http://en.wikipedia.org/wiki/CamelCase has interesting comments about the readability of Camel Case which apparently is a common criticism.
http://en.wikipedia.org/wiki/Naming_convention_(programming). A general description of variable naming conventions.
http://msdn.microsoft.com/en-us/library/x2dbyw72(v=vs.71).aspx suggests that CamelCase is more accurately called PascalCase since technically CamelCase should really be camelCase to be camel case….
http://cplus.about.com/od/learnc/ss/csharpclasses_5.htm cites the Microsoft Design Guide as also distinguishing the use of camelCase from PascalCase.
http://cplus.about.com/gi/o.htm?zi=1/XJ&zTi=1&sdn=cplus&cdn=compute&tm=69&f=00&su=p284.13.342.ip_p504.6.342.ip_&tt=29&bt=5&bts=5&zu=http%3A//msdn2.microsoft.com/en-us/library/czefa0ke%28VS.71%29.aspx. Microsoft .Net Design Guidelines suggests usage for both camelCase and PascalCase naming of variables, and structures.
For this author, I’m not as concerned about what it is called, but that this variable structure be considered as a best practice when naming variables in PLC or HMI applications. However I learned that what I prefer to use is actually called PascalCase. In the circles I’ve traveled we’ve called it CamelCase for so long that I’m going to have to adjust my vocabulary, even though some of the sources cited above don’t necessarily make this distinction. But then who can argue with Microsoft?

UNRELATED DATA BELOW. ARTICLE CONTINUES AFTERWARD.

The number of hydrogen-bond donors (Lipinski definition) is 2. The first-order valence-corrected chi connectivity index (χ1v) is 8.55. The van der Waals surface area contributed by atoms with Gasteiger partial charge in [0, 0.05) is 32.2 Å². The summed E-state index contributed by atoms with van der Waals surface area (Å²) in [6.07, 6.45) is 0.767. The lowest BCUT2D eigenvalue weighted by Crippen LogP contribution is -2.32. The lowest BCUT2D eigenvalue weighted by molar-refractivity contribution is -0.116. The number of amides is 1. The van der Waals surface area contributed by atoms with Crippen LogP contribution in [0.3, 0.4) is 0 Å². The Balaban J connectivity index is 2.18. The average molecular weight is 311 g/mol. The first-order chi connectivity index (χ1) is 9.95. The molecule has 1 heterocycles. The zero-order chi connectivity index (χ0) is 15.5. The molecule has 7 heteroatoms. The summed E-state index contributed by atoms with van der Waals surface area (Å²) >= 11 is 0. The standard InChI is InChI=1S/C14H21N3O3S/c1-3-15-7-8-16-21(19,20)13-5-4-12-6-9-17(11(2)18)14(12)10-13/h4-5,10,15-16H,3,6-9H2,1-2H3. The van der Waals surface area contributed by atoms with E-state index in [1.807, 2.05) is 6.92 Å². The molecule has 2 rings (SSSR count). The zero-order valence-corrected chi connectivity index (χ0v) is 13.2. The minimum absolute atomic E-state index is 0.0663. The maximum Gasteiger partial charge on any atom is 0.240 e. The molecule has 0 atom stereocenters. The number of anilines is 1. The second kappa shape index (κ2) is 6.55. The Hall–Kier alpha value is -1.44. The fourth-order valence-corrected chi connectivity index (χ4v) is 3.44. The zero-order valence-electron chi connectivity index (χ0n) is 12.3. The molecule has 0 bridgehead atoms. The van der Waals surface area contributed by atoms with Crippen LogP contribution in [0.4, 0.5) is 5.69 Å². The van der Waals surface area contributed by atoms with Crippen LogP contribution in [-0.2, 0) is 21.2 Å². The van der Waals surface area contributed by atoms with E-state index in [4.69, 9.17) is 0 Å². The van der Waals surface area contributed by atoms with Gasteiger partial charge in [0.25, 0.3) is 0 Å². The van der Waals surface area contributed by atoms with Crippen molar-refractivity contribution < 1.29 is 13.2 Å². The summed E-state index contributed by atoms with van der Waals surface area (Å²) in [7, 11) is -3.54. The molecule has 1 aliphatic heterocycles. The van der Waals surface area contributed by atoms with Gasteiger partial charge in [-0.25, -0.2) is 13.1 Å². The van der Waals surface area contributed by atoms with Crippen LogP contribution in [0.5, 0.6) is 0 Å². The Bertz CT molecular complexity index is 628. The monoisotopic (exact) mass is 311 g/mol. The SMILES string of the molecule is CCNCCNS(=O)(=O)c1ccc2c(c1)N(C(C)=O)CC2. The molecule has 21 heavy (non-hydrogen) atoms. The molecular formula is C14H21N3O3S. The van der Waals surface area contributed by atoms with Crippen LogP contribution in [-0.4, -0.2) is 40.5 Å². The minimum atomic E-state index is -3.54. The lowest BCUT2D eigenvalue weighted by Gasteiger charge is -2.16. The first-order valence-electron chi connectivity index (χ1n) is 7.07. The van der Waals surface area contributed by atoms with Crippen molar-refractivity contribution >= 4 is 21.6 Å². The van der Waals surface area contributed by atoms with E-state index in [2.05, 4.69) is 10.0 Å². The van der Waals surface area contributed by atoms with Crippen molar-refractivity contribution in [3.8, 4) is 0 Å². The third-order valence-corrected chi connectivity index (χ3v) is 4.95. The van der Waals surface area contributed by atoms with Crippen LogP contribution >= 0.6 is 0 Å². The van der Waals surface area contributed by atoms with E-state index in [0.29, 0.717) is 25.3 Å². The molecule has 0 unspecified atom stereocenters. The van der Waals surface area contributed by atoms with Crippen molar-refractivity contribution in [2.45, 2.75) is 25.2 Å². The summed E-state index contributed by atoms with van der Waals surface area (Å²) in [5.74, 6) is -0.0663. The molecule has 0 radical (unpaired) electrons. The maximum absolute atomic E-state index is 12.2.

In a future post I’d like to discuss how to structure the naming of variables in a hierarchal format in the form of AreaSectionEquipmentFunction when naming variables and also review the benefits of this method in rapid code generation.
Created 3/2/2014 4:00 pm | Published 3/3/2014 5:00 am